Posts Tagged ‘neuroloist’

New Cardiology break up, Muay Thai moves and a 5K… again, just go with it

October 24th, 2012 by Carrie, the Just Mildly Medicated gal

I will preface this by saying I am thankful to have been diagnosed by a wonderful Dysautonomia specialist and I have a fantastic local Neurologist. I am on medications that have made a world of difference for me but I still have some heart issues that have not improved with medication. I am on the quest to find a cardiologist that I can fall in love with to add to my team of current specialists.

When you’re hoping for a cardiologist that understands your condition and then a sub-specialist of cardiology has a nurse call you at 8:30 on a Monday morning because they have cleared this (new to you) EP Cardiologist’s schedule to see you the next morning you feel how exactly…?

For me it was excited and nervous. I was excited hoping he would have something new to add, I had assumed he’d looked over my records and treatment plan and had an opinion about something. I was nervous to hear just what the opinion was considering the nonstop talk of pacemakers I’ve had with doctors over the last 6 months. I was also nervous that this guy just wanted to “see” my crazy Dysautonomia and heart issues with no real input. I even warned friends I might get all crazy and muay thai his ass, just saying…

To add to the stress I had no one to watch my youngest, so I would be bringing a 4 year old who I knew would undoubtedly want to wear a princess tiara and repeatedly ask for snacks the entire time. I had the brilliant plan to give her my old jacked up black berry and pretend she was my personal assistant. I would say things to her like “Did we get those first 3 chapters back from the proofreader?” and “Can you move my lunch to tomorrow?” I even got off of Facebook to go work with her on her assisting skills. A few friends were concerned about child labor laws, I argued I was giving bright youngster an interning opportunity… tomato ‘tomahto’

So my assistant and I arrive and are escorted to a very nice office, okay so it was a regular exam room. I then I recite my medications and dosages to the nurse, hahaha, I actually have to hand a printed copy considering there is no way I could remember everything I take. I also do an ECG, BP lying down, BP standing up for 3 minutes (almost hit the floor) and answer the nurses 100 questions about Dysautonomia as if I were being interviewed. I cannot help but be a tad bitter, am I not here for you all to share your medical expertise with ME?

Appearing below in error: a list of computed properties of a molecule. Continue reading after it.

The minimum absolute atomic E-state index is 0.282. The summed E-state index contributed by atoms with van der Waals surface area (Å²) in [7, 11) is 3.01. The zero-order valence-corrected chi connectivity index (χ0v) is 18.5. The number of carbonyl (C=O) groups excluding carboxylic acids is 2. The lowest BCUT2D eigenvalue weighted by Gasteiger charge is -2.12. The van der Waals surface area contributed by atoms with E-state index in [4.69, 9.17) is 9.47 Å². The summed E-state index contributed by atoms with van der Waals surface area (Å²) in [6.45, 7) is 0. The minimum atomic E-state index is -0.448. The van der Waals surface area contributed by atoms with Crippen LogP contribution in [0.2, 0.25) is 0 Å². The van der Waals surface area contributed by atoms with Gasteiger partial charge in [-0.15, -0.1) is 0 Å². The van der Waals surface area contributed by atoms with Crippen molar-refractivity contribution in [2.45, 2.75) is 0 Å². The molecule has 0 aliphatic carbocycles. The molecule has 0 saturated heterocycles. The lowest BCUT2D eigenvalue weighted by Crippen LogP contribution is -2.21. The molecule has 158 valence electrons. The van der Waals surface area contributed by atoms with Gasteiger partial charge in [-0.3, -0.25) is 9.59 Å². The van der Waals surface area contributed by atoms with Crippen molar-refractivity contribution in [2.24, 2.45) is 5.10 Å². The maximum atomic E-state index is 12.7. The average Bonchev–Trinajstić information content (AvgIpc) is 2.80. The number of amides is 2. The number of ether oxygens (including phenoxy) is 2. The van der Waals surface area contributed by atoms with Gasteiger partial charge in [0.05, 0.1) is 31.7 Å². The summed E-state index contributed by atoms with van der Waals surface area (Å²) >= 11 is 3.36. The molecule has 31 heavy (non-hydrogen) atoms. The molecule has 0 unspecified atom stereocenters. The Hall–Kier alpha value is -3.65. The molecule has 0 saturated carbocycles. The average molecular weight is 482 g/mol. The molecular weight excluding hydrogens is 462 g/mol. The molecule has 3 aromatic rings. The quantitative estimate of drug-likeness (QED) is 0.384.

I already feel like this is going badly and am a tad emotional because I always get my hopes up and am disappointed more often than not by cardiologists. I have a track record of them thinking I am “interesting” but having little to nothing to offer me. This one proved to be no different. He comes in reading my records, a sign I have now learned means he has NOT read them before. He sits down and asks me what kinds of things I find hard to do with my condition. I answer with some of the basics, if I managed to do everything needed to get my kids to the park pushing a kiddo on the swing, because of the standing and back and forth motion, makes me so dizzy if I continued I would likely throw up or pass out. I also have a hard time with the aisles at the grocery store; between the fluorescent lights and walking I have to take a break every few aisles because of the dizziness.

He asks if there are things I want to accomplish that I feel this condition holds me back from. I answer a huge “YES.” Internally I say “umm yeah dumb-ass getting through a play date or grocery store trip would be good” but I refrain from bitter sarcasm, mostly because my daughter is sitting next to me all adorable pushing buttons on the black berry.

I think for a minute and say “Aside from big out of reach things I should be able to do a 5k. I am strong enough, I just pedaled 115 miles over 6 days on a recumbent stationary bike for Invisible Illness Awareness Week and I do Pilates twice a week. The upright jog/walking is just too hard for me to be able to do a 5k.” His dumb ass says to me “You should find a way to learn to accept your new limitations.”  All I can think is ‘Then why in the hell did you ask?’

Okay let me say I understand the intent behind this statement; I do not want to push myself to do something unsafe. I have a husband and 4 kids who need me. On the same note if you want to be on my team the answer needs to be “Let us see if we can figure out a way for you to do this.” I have just leapt over his desk and kicked him in the throat in my imagination, which I think means I have a strange smile creep across my face.

Yep, that move right in the middle… I was just glad I didn’t wear a skirt!